Like any other investment, purchasing a franchise is a risk. When selecting a franchise, carefully consider a number of factors, such as the demand for the products or services, likely competition, the franchisor's background, and the level of support you will receive.
Is there a demand for the franchisor's products or services in your community? Is the demand seasonal? For example, lawn and garden care or swimming pool maintenance may be profitable only in the spring or summer. Is there likely to be a continuing demand for the products or services in the future? Is the demand likely to be temporary, such as selling a fad food item? Does the product or service generate repeat business?
What is the level of competition, nationally and in your community? How many franchised and company-owned outlets does the franchisor have in your area? How many competing companies sell the same or similar products or services? Are these competing companies well established, with wide name recognition in your community? Do they offer the same goods and services at the same or lower price?
Your Ability to Operate the Business
Sometimes, franchise systems fail. Will you be able to operate your outlet even if the franchisor goes out of business? Will you need the franchisor's ongoing training, advertising, or other assistance to succeed? Will you have access to the same or other suppliers? Could you conduct the business alone if you must lay off personnel to cut costs?
A primary reason for purchasing a franchise is the right to associate with the company's name. The more widely recognized the name, the more likely it will draw customers who know its products or services. Therefore, before purchasing a franchise, consider:
- The company's name and how widely recognized it is.
- Does it have a registered trademark?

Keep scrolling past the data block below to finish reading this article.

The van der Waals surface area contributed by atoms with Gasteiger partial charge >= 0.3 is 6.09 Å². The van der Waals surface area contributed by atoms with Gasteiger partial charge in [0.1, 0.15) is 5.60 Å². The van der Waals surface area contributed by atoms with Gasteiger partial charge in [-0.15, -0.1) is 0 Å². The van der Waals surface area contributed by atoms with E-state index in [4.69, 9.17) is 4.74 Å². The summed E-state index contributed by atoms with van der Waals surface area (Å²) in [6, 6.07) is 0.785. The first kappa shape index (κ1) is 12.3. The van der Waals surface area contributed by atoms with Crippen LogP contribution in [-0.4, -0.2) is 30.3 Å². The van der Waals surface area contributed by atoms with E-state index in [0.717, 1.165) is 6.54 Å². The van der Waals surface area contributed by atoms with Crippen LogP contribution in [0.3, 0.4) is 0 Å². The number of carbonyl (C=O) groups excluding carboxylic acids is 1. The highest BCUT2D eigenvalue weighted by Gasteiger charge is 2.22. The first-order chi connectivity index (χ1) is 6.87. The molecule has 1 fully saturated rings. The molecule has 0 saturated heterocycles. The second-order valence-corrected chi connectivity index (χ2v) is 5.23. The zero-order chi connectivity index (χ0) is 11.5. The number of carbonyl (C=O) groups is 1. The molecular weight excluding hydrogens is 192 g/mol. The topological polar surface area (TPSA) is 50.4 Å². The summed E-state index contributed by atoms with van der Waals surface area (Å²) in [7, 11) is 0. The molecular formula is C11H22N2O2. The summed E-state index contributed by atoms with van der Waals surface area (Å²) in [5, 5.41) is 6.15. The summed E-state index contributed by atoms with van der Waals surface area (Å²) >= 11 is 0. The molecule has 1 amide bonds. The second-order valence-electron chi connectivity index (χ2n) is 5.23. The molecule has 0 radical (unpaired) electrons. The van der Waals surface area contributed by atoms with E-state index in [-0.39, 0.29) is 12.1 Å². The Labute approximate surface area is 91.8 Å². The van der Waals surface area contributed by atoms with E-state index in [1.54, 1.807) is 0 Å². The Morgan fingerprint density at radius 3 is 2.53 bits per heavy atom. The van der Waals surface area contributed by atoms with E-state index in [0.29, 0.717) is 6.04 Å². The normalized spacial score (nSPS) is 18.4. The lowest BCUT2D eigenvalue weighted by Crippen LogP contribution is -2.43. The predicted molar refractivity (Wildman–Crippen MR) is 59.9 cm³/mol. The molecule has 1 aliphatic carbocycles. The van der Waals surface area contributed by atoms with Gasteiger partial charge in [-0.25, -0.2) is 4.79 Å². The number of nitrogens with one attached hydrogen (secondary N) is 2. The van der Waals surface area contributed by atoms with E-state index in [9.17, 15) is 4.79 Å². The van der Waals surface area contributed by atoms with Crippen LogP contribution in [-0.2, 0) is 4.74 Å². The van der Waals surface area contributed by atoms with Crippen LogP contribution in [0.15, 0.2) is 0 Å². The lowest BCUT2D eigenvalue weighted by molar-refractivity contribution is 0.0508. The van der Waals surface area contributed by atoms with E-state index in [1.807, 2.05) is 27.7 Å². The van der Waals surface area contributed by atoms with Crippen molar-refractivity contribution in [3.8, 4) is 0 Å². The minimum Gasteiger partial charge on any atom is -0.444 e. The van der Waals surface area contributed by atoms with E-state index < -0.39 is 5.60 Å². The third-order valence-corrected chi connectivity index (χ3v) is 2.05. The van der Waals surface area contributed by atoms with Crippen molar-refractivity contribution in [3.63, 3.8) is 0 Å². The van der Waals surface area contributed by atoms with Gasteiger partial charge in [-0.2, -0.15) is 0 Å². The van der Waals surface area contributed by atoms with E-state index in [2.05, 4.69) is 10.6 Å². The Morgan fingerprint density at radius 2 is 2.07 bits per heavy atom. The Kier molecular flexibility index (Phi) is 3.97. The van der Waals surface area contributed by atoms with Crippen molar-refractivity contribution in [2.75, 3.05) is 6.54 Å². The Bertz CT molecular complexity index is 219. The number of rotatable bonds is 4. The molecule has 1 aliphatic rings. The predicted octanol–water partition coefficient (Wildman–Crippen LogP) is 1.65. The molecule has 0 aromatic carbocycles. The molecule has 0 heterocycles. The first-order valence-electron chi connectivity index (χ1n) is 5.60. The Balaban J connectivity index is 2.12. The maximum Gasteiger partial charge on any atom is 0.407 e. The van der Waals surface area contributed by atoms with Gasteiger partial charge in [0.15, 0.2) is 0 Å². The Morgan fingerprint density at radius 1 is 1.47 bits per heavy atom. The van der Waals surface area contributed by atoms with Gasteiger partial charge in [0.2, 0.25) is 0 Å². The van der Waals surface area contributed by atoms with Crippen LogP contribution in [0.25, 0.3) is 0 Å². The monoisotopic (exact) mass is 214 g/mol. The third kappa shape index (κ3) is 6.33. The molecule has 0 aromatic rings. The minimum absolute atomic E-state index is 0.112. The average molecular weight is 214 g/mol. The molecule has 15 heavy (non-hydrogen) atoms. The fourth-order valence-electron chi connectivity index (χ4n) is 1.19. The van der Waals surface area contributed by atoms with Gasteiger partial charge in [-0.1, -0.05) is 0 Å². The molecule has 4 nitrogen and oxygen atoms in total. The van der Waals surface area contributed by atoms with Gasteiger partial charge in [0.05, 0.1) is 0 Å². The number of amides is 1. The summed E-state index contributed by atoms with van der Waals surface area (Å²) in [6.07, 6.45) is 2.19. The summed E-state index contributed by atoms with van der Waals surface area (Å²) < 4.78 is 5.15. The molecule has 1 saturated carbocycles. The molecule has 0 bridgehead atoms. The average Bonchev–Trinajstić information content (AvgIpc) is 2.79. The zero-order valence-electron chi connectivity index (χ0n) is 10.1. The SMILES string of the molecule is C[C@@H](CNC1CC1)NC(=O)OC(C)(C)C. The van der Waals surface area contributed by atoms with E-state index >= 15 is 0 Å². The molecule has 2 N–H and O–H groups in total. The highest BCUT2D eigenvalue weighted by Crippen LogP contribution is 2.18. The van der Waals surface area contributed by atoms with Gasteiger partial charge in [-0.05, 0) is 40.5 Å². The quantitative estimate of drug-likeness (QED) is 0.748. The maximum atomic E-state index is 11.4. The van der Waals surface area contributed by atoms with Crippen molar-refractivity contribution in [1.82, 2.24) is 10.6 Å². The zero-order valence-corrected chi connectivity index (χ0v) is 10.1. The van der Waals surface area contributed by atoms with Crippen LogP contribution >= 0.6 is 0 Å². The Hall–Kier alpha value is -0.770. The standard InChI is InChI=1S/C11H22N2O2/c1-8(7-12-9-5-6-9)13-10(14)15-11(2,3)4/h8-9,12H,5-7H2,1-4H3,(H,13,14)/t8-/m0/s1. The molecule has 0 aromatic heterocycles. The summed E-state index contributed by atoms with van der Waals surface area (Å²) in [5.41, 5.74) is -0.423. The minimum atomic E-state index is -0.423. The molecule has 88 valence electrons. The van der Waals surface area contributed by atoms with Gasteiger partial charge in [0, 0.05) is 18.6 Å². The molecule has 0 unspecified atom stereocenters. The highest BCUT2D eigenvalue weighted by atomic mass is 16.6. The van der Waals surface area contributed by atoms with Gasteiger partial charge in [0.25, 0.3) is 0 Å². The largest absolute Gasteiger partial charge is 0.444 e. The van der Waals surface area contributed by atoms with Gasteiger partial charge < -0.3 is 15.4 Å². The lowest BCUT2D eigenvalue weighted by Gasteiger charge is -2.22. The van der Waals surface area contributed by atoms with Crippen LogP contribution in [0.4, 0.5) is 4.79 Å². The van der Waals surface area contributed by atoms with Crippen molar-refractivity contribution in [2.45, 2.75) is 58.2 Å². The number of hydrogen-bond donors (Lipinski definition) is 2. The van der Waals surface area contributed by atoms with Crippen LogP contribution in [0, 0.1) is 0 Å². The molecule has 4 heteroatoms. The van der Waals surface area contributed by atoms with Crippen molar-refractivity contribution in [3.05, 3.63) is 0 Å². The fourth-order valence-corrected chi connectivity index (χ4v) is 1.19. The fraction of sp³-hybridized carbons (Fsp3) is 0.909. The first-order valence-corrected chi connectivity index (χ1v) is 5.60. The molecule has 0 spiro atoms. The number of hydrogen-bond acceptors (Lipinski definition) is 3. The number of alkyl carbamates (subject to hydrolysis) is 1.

- How long the franchisor has been in operation.
- If the company has a reputation for quality products or services.
- If consumers have filed complaints against the franchise with the Better Business Bureau or a local consumer protection agency.
Training and Support Servcies
Another reason for purchasing a franchise is to obtain support from the franchisor. What training and ongoing support does the franchisor provide? How does their training compare with the training for typical workers in the industry? Could you compete with others who have more formal training? What backgrounds do the current franchise owners have? Do they have prior technical backgrounds or special training that helps them succeed? Do you have a similar background?
Many franchisors operate well-established companies with years of experience both in selling goods or services and in managing a franchise system. Some franchisors started by operating their own business. There is no guarantee, however, that a successful entrepreneur can successfully manage a franchise system.
Carefully consider how long the franchisor has managed a franchise system. Do you feel comfortable with the franchisor's expertise? If franchisors have little experience in managing a chain of franchises, their promises of guidance, training, and other support may be unreliable.
A growing franchise system increases the franchisor's name recognition and may enable you to attract customers. Growth alone does not ensure successful franchisees; a company that grows too quickly may not be able to support its franchisees with all the promised support services. Make sure the franchisor has sufficient financial assets and staff to support the franchisees.
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Components of a Typical Franchise System
Before Selecting a Franchise System
Shopping at a Franchise Exposition
Investigating Franchise Offerings
Additional Sources of Information
Information courtesy of the Federal Trade Commission.
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